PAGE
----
Re: [-empyre-] second posting from teddy cruz

Hi, Teddy,

I very much appreciate your call to attend to the redefinition of institutional structures just as we contemplate contestational exhibitions and structures. From within the academy, I've always maintained that the development of new progressive programs and curricula over the years matters not enough if they don't come with the revision of the deadening hierarchical principles governing most departmental structure. This is one of the reasons that Renate and I are so committed to -empyre-, which we believe provides all users with an open forum for the development of progressive approaches to new media and culture.

How to do so is a tricky, but crucial issue. I think we've heard very significant accounts of Critical Spatial Practice this month, so it's nice to end the month with clear articulations of its importance.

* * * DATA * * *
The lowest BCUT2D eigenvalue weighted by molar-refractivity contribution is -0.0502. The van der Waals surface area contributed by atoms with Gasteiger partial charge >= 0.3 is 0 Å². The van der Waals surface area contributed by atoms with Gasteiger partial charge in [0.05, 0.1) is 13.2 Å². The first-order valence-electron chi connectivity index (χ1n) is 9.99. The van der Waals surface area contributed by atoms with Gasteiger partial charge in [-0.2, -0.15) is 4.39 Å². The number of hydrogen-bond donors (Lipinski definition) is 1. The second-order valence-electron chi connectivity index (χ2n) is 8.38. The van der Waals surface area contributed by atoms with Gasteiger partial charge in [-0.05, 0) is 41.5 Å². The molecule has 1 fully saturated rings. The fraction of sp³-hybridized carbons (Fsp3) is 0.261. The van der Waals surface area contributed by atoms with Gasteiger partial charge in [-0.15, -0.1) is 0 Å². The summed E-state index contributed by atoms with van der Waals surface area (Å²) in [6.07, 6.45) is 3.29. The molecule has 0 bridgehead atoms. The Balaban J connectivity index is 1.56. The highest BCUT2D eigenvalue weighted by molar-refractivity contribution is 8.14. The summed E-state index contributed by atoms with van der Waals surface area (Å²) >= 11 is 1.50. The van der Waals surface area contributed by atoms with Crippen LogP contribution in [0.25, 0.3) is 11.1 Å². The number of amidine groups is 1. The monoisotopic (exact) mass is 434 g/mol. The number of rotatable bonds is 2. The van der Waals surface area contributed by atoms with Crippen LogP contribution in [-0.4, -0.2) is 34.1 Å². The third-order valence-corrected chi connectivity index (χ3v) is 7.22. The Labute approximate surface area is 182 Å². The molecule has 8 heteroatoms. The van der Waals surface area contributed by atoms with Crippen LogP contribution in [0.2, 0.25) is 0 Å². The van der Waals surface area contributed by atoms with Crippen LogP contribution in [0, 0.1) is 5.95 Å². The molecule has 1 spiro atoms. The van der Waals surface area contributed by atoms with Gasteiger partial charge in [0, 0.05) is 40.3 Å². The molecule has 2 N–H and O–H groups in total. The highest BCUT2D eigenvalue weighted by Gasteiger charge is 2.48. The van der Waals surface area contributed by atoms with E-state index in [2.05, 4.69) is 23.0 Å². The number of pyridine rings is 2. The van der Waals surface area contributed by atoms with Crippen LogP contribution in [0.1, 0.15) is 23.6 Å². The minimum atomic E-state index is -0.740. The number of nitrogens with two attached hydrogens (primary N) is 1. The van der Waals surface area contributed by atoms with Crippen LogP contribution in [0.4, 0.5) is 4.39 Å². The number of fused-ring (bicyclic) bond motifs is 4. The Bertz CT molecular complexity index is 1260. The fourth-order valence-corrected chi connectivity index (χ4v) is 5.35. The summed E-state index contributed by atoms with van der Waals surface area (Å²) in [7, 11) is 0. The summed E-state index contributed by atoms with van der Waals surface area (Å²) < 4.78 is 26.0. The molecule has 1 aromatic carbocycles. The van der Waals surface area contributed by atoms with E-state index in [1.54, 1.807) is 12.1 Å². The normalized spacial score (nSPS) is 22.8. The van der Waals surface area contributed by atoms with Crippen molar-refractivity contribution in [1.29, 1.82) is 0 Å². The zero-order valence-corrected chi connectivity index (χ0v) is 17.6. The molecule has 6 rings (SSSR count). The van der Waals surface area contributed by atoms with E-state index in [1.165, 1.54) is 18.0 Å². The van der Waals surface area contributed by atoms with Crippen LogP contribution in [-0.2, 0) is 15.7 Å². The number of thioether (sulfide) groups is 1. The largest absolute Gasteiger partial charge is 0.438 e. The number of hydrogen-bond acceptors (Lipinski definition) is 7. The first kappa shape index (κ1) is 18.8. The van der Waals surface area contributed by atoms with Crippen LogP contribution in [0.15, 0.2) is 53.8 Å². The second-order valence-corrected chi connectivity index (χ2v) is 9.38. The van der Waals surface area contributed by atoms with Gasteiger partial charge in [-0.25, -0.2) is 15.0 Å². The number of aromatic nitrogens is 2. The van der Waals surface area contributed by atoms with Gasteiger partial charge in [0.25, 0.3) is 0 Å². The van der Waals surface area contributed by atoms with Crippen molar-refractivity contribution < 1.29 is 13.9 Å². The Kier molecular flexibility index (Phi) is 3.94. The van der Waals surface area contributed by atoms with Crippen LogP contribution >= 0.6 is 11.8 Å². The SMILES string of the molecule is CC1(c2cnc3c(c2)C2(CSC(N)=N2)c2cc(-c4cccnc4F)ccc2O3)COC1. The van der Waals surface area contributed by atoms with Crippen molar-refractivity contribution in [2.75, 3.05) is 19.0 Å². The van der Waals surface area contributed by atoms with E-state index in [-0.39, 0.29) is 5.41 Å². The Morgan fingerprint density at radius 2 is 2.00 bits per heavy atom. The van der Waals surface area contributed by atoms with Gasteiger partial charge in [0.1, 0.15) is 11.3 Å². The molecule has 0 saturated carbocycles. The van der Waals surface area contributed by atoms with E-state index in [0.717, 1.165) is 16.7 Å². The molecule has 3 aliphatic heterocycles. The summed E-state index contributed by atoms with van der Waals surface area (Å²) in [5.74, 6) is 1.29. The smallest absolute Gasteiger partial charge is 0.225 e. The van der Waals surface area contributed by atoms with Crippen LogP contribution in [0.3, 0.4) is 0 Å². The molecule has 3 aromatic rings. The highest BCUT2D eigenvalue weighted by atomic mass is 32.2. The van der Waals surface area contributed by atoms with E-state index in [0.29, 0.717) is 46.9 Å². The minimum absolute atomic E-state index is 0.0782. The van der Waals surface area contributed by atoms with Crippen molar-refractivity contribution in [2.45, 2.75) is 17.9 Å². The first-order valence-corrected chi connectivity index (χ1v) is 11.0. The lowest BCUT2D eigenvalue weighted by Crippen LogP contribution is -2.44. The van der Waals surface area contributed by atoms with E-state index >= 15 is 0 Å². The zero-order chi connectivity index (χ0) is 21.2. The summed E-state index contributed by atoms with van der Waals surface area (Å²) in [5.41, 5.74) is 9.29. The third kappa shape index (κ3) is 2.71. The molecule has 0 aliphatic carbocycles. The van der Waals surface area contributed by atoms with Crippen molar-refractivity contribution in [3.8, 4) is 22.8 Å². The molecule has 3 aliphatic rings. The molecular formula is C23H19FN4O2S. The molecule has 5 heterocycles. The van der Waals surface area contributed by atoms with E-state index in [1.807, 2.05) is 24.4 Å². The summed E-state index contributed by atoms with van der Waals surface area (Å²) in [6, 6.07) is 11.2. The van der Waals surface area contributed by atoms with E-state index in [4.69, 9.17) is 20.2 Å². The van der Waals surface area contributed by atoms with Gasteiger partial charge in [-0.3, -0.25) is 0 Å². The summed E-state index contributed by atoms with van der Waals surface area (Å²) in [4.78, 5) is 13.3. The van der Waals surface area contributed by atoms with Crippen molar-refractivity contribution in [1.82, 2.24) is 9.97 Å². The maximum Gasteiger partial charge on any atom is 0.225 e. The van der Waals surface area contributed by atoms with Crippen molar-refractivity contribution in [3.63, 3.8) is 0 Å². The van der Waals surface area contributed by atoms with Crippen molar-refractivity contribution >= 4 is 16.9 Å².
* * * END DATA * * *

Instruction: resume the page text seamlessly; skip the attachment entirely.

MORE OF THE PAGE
We're now in Montreal for the celebration of the 10th Anniversary of the Daniel Langlois Foundation, which has funded some very significant interventions in Critical Spatial Practices by progressive artists such as Muntadas. But, curiously, the large exhibition of work by some of the funded artists doesn't seem to include that many artists with explicit political articulations, such as Muntadas; the clearest exception is Lynn Hershman's A Room of One's Own, which is a critical interactive performance of male voyeurism created in the nineties. So as we celebrate the aesthetic lure of new media, we agree that we need to maintain the edge of criticality in social as well as aesthetic contexts.

Thanks, we're looking forward to reading how your dialogue with Markus develops over the weekend.



-- Timothy Murray Professor of Comparative Literature and English Director of Graduate Studies in Film and Video Studies Curator, The Rose Goldsen Archive of New Media Art, Cornell Library 285 Goldwin Smith Hall Cornell University Ithaca, New York 14853

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